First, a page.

As some celebrate the most expansive and expensive U.S. stimulus package in history, individuals and families across the country are left wondering (often in quarantined isolation): is it enough? For the agricultural/food industry, the answer is a resounding “No.” In a recent letter to U.S. Congressional and Senate leaders, the United Fresh Produce Association (comprised of “more than 1,500 companies” in the fresh produce supply chain) explained the situation:

“This [Novel Coronavirus Disease (COVID-19)] outbreak has had a seismic impact throughout the produce supply chain and is causing extreme uncertainty in the industry. For example, distributors serving schools and restaurants have seen this sector dry up almost overnight. The cruel reality is that these children and their families still need to be fed, and the fresh produce supply chain continues to have the capability and supply but lacks the flexibility and resources necessary to meet the needs of their communities. In addition, the growers who provide product to these distributors are being impacted by lack of payments from their customers causing uncertainty in the grower-shipper community.”

On March 25, 2020, the United States Department of Agriculture (USDA) offered some guidance (in the form of FAQs) on the limited flexibility holders of trust rights have under the Perishable Agricultural Commodities Act (PACA) to resolve certain payment issues. The USDA warned sellers against “unintentionally forfeit[ing] their status as a trust beneficiary when trying to work with a buyer who is unable to make full payment in accordance with original contract terms” and reminded us about those agreeing up front to “payment beyond the 30 days established in regulations would automatically lose their PACA trust rights.” Still, the USDA suggests sellers can “accept a partial payment or agree to a payment schedule after the buyer has defaulted.” (Emphasis added.) Concerning PACA filing deadlines, the USDA also confirmed: “Many of the filing deadlines that apply to actions under PACA are set by statute and regulation and cannot be waived.”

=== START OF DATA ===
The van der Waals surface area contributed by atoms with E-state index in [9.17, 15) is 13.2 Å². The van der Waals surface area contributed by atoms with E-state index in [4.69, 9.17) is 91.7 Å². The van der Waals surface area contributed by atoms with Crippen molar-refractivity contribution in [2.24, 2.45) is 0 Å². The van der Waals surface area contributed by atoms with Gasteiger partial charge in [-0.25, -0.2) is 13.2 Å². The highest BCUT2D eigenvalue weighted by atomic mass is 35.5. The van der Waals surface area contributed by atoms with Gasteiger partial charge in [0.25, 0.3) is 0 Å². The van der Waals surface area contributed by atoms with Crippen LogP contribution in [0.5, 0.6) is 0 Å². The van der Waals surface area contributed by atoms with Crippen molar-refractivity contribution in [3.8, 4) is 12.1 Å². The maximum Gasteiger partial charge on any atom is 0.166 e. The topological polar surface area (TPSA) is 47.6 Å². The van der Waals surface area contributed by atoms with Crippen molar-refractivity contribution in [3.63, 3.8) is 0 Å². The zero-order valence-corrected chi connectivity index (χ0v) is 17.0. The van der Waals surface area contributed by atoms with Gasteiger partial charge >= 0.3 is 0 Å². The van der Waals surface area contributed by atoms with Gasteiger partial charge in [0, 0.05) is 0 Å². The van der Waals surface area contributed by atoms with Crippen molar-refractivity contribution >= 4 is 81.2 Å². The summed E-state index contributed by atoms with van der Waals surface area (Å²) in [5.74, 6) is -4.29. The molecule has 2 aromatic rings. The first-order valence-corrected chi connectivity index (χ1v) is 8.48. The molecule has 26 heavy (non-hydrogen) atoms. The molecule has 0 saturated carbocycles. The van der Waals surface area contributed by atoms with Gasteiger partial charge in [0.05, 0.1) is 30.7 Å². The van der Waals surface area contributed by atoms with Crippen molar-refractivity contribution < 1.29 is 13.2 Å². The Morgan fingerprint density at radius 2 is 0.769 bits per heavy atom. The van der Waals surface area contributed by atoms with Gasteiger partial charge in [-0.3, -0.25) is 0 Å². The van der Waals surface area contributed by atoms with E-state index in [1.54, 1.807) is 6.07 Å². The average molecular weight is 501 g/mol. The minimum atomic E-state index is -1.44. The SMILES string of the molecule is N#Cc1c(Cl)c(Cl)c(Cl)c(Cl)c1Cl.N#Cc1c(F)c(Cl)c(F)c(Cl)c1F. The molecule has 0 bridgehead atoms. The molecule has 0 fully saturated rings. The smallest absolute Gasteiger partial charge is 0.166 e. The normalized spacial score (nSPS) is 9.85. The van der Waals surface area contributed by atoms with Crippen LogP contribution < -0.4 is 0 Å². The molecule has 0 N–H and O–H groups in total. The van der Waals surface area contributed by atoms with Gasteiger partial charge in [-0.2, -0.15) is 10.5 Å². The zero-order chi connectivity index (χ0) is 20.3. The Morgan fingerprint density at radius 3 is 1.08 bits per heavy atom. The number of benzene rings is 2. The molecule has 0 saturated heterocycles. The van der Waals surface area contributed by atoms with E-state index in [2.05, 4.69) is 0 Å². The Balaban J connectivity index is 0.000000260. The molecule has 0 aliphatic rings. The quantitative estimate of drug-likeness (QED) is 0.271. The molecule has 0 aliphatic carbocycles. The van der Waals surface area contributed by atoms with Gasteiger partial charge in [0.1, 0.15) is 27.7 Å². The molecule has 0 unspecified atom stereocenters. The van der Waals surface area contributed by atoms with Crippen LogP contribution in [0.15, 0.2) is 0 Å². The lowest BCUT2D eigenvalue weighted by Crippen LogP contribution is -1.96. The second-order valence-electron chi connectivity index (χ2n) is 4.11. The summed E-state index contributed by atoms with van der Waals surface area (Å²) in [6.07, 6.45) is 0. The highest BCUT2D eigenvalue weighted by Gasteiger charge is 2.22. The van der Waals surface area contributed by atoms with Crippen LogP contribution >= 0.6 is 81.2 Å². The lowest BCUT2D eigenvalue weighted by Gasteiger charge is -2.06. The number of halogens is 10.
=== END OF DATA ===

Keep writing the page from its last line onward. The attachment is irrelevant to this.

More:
Recognizing how such inflexibility could hurt the entire produce supply chain, Western Growers (another established trade organization of growers and produce suppliers) recently wrote the USDA about what to adjust (and not adjust) during this critical time:

“While PACA has for decades served our members well in safeguarding them from credit risks and lost inventory, we fear the existing process may not be enough to withstand the unprecedented financial losses our growers stand to experience. As such, we request that USDA take action to guarantee the payment of all legitimate PACA Trust claims, to the extent these claims are not satisfied by the available PACA Trust assets. An overhaul of the existing bankruptcy process is not necessary; rather, in the event a legitimate claim has gone through the process but remains unsatisfied, USDA would shore up any shortfall of PACA trust assets to meet 100% the amount of qualified receivables that are due to the claimant.”

Time will tell how governments respond to our agricultural community and help those already working at full capacity to feed America. Until then, as the USDA confirmed, there is limited flexibility to protect this supply chain under existing laws.


Joseph M. Welch is a Shareholder and Co-Chair of the firm’s Agribusiness/Agrifinance group. He is the Vice-Chair of the Agribusiness Committee for the state-wide California Lawyers Association and a Certified Bankruptcy Specialist from The State Bar of California Board of Legal Specialization.  Mr. Welch can be reached at (949) 224-6257 or jwelch@buchalter.com.


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